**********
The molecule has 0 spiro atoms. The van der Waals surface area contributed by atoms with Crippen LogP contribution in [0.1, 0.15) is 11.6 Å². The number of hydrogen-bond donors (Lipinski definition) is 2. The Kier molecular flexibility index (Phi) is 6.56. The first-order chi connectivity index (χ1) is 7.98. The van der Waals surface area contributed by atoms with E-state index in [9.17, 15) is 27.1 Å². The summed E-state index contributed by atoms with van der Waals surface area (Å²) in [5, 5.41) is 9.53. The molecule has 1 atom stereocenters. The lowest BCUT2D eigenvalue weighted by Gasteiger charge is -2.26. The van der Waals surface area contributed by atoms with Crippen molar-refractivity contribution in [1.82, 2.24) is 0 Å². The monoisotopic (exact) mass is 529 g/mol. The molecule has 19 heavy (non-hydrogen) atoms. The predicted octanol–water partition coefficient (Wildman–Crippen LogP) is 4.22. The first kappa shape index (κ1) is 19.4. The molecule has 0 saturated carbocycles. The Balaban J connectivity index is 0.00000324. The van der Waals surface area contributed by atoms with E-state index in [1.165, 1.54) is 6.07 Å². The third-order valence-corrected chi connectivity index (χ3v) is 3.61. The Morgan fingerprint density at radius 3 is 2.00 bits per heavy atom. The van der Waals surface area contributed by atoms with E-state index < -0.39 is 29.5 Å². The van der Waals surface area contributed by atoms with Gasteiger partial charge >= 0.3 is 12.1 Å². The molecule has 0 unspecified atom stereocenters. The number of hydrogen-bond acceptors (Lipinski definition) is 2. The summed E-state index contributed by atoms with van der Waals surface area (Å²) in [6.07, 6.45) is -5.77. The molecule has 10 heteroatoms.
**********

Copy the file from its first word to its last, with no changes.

The molecule has 0 spiro atoms. The van der Waals surface area contributed by atoms with Crippen LogP contribution in [0.1, 0.15) is 11.6 Å². The number of hydrogen-bond donors (Lipinski definition) is 2. The Kier molecular flexibility index (Phi) is 6.56. The first-order chi connectivity index (χ1) is 7.98. The van der Waals surface area contributed by atoms with E-state index in [9.17, 15) is 27.1 Å². The summed E-state index contributed by atoms with van der Waals surface area (Å²) in [5, 5.41) is 9.53. The molecule has 1 atom stereocenters. The lowest BCUT2D eigenvalue weighted by Gasteiger charge is -2.26. The van der Waals surface area contributed by atoms with Crippen molar-refractivity contribution in [1.82, 2.24) is 0 Å². The monoisotopic (exact) mass is 529 g/mol. The molecule has 19 heavy (non-hydrogen) atoms. The predicted octanol–water partition coefficient (Wildman–Crippen LogP) is 4.22. The first kappa shape index (κ1) is 19.4. The molecule has 0 saturated carbocycles. The Balaban J connectivity index is 0.00000324. The van der Waals surface area contributed by atoms with E-state index in [1.165, 1.54) is 6.07 Å². The third-order valence-corrected chi connectivity index (χ3v) is 3.61. The Morgan fingerprint density at radius 3 is 2.00 bits per heavy atom. The van der Waals surface area contributed by atoms with E-state index < -0.39 is 29.5 Å². The van der Waals surface area contributed by atoms with Gasteiger partial charge >= 0.3 is 12.1 Å². The molecule has 0 unspecified atom stereocenters. The number of hydrogen-bond acceptors (Lipinski definition) is 2. The summed E-state index contributed by atoms with van der Waals surface area (Å²) in [6.07, 6.45) is -5.77. The molecule has 10 heteroatoms.